ICD-10 Code S06.330

Contusion and laceration of cerebrum, unspecified, without loss of consciousness

Version 2019 Non-Billable Code

Not Valid for Submission

S06.330 is a "header" nonspecific and non-billable code code, consider using a code with a higher level of specificity for a diagnosis of contusion and laceration of cerebrum, unspecified, without loss of consciousness. The code is NOT valid for the year 2020 for the submission of HIPAA-covered transactions.

ICD-10: S06.330
Short Description:Contusion and laceration of cereb, w/o loss of consciousness
Long Description:Contusion and laceration of cerebrum, unspecified, without loss of consciousness

Consider the following ICD-10 codes with a higher level of specificity:

  • S06.330A - Contusion and laceration of cerebrum, unspecified, without loss of consciousness, initial encounter
  • S06.330D - Contusion and laceration of cerebrum, unspecified, without loss of consciousness, subsequent encounter
  • S06.330S - Contusion and laceration of cerebrum, unspecified, without loss of consciousness, sequela

Code Classification

  • Injury, poisoning and certain other consequences of external causes (S00–T98)
    • Injuries to the head (S00-S09)
      • Intracranial injury (S06)

Code History

  • FY 2016 - New Code, effective from 10/1/2015 through 9/30/2016
    (first year ICD-10-CM implemented into the HIPAA mandated code set)
  • FY 2017 - No Change, effective from 10/1/2016 through 9/30/2017
  • FY 2018 - No Change, effective from 10/1/2017 through 9/30/2018
  • FY 2019 - No Change, effective from 10/1/2018 through 9/30/2019
  • FY 2020 - No Change, effective from 10/1/2019 through 9/30/2020

Information for Medical Professionals

Synonyms

The following clinical terms are approximate synonyms or lay terms that might be used to identify the correct diagnosis code:

  • Brain injury with open intracranial wound AND concussion
  • Cerebral laceration and contusion
  • Closed cerebral contusion
  • Closed fracture of base of skull
  • Closed fracture of base of skull with cerebral laceration AND/OR contusion
  • Closed fracture of base of skull with intracranial injury
  • Closed fracture of vault of skull
  • Closed fracture of vault of skull with cerebral laceration AND/OR contusion
  • Closed skull fracture with cerebral laceration AND/OR contusion
  • Closed skull fracture with intracranial injury
  • Closed skull fracture with intracranial injury
  • Contusion of brain with open intracranial wound
  • Contusion of cerebral cortex
  • Contusion of cerebrum
  • Cortex contusion with open intracranial wound
  • Cortex contusion with open intracranial wound AND concussion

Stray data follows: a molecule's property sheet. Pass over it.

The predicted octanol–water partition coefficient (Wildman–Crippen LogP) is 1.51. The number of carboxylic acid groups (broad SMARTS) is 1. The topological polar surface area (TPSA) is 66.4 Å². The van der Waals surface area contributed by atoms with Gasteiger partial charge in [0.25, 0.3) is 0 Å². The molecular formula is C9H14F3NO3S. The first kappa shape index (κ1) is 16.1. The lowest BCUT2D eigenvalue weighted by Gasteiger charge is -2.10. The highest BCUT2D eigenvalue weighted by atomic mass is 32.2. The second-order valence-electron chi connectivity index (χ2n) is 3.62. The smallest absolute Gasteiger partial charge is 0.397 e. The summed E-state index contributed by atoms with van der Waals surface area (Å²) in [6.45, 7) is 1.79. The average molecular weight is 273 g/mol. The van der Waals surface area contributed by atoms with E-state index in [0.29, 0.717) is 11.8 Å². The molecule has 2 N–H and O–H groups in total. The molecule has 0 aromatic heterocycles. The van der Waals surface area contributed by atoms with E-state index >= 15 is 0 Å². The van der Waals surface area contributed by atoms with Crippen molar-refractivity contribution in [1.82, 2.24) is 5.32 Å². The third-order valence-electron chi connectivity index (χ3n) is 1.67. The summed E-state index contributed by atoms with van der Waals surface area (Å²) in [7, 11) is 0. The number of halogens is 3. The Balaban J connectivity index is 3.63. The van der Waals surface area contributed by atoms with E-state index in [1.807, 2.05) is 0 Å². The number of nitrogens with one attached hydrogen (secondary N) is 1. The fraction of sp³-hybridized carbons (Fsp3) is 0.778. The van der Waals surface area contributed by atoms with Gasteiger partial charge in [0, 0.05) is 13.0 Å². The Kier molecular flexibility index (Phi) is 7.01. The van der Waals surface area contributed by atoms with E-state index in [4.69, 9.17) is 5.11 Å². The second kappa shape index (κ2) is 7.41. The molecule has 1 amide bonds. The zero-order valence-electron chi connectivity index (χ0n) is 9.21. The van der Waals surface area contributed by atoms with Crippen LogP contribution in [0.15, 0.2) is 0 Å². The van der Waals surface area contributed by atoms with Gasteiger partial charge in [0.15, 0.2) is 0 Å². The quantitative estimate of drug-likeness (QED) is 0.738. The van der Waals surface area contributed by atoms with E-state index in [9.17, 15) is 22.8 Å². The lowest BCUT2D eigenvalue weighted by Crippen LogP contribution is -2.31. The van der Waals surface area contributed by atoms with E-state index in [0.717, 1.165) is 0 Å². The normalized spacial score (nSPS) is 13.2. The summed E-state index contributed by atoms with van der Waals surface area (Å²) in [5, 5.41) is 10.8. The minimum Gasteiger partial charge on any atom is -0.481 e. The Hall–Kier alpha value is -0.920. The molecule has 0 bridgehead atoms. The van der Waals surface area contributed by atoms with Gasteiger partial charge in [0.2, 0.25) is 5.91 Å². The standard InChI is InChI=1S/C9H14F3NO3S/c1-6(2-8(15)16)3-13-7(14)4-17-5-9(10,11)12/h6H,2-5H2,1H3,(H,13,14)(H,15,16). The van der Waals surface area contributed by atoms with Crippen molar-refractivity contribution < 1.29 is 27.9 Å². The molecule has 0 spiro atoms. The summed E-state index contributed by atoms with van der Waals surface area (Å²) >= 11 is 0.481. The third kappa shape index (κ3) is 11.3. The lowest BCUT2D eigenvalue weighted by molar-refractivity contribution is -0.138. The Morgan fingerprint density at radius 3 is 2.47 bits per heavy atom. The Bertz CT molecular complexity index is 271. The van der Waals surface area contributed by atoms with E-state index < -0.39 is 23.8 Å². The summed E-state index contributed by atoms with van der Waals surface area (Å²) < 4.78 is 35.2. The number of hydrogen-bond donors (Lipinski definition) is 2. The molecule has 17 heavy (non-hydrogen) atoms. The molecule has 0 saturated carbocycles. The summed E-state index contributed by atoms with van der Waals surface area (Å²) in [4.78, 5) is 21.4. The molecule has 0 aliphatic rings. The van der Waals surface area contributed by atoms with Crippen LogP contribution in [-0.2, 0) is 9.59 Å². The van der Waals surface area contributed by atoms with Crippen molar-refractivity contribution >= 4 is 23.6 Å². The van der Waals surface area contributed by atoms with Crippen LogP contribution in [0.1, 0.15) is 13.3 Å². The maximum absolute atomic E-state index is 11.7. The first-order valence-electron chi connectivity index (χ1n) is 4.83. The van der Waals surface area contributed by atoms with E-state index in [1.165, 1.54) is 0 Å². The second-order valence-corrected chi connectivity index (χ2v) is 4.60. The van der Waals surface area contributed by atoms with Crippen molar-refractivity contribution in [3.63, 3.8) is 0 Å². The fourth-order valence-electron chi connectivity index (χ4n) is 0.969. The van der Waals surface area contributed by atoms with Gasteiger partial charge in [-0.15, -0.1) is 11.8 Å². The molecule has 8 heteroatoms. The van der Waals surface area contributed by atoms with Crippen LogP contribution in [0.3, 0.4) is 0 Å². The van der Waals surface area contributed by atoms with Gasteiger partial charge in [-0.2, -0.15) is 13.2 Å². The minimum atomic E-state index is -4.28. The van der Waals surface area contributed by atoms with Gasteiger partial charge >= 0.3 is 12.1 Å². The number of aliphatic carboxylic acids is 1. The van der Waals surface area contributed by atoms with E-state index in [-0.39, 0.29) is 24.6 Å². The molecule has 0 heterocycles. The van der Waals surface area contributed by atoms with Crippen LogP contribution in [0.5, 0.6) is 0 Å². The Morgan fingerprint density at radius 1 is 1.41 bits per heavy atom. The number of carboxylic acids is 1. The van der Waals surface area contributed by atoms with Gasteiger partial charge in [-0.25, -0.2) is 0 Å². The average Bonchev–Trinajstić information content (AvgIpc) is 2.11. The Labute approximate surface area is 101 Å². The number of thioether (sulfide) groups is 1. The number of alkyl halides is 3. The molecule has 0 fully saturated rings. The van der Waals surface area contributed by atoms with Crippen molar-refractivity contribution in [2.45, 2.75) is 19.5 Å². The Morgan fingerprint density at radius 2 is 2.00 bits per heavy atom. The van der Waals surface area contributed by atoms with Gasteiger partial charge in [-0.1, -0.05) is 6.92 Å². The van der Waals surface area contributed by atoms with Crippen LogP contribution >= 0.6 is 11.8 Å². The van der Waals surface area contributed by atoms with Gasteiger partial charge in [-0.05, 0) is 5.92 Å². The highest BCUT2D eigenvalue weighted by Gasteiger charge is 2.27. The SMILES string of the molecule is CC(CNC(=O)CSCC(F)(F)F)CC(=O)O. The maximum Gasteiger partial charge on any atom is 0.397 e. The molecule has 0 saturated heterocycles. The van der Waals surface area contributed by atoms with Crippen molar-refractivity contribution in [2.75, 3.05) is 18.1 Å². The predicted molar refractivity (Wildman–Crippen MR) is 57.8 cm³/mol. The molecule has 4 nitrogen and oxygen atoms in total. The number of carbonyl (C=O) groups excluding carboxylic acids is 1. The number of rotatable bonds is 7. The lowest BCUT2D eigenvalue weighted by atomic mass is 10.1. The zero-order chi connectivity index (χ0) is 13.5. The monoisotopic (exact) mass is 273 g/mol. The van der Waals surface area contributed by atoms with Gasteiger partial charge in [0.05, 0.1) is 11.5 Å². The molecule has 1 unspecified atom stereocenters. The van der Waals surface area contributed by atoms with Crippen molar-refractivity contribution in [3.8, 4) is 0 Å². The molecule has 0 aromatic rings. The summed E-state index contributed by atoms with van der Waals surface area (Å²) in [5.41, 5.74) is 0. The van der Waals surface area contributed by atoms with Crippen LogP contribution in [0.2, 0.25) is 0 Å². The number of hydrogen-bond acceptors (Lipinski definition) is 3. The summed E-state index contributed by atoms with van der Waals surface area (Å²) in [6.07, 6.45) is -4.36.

• Focal non-hemorrhagic contusion of cerebrum
  • Open cerebral contusion
  • Open cerebral contusion
  • Open fracture of base of skull
  • Open fracture of base of skull with cerebral laceration AND contusion
  • Open fracture of base of skull with intracranial injury
  • Open fracture of vault of skull
  • Open fracture of vault of skull with cerebral laceration AND/OR contusion
  • Open fracture vault of skull with intracranial injury
  • Open skull fracture with cerebral laceration AND/OR contusion
  • Open skull fracture with intracranial injury
  • Open skull fracture with intracranial injury

Information for Patients


Traumatic Brain Injury

Traumatic brain injury (TBI) happens when a bump, blow, jolt, or other head injury causes damage to the brain. Every year, millions of people in the U.S. suffer brain injuries. More than half are bad enough that people must go to the hospital. The worst injuries can lead to permanent brain damage or death. Half of all TBIs are from motor vehicle accidents. Military personnel in combat zones are also at risk.

Symptoms of a TBI may not appear until days or weeks following the injury. A concussion is the mildest type. It can cause a headache or neck pain, nausea, ringing in the ears, dizziness, and tiredness. People with a moderate or severe TBI may have those, plus other symptoms:

  • A headache that gets worse or does not go away
  • Repeated vomiting or nausea
  • Convulsions or seizures
  • Inability to awaken from sleep
  • Slurred speech
  • Weakness or numbness in the arms and legs
  • Dilated eye pupils

Health care professionals use a neurological exam and imaging tests to assess TBI. Serious traumatic brain injuries need emergency treatment. Treatment and outcome depend on how severe the injury is. TBI can cause a wide range of changes affecting thinking, sensation, language, or emotions. TBI can be associated with post-traumatic stress disorder. People with severe injuries usually need rehabilitation.

NIH: National Institute of Neurological Disorders and Stroke


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ICD-10 Footnotes

General Equivalence Map Definitions
The ICD-10 and ICD-9 GEMs are used to facilitate linking between the diagnosis codes in ICD-9-CM and the new ICD-10-CM code set. The GEMs are the raw material from which providers, health information vendors and payers can derive specific applied mappings to meet their needs.

  • Approximate Flag - The approximate flag is on, indicating that the relationship between the code in the source system and the code in the target system is an approximate equivalent.
  • No Map Flag - The no map flag indicates that a code in the source system is not linked to any code in the target system.
  • Combination Flag - The combination flag indicates that more than one code in the target system is required to satisfy the full equivalent meaning of a code in the source system.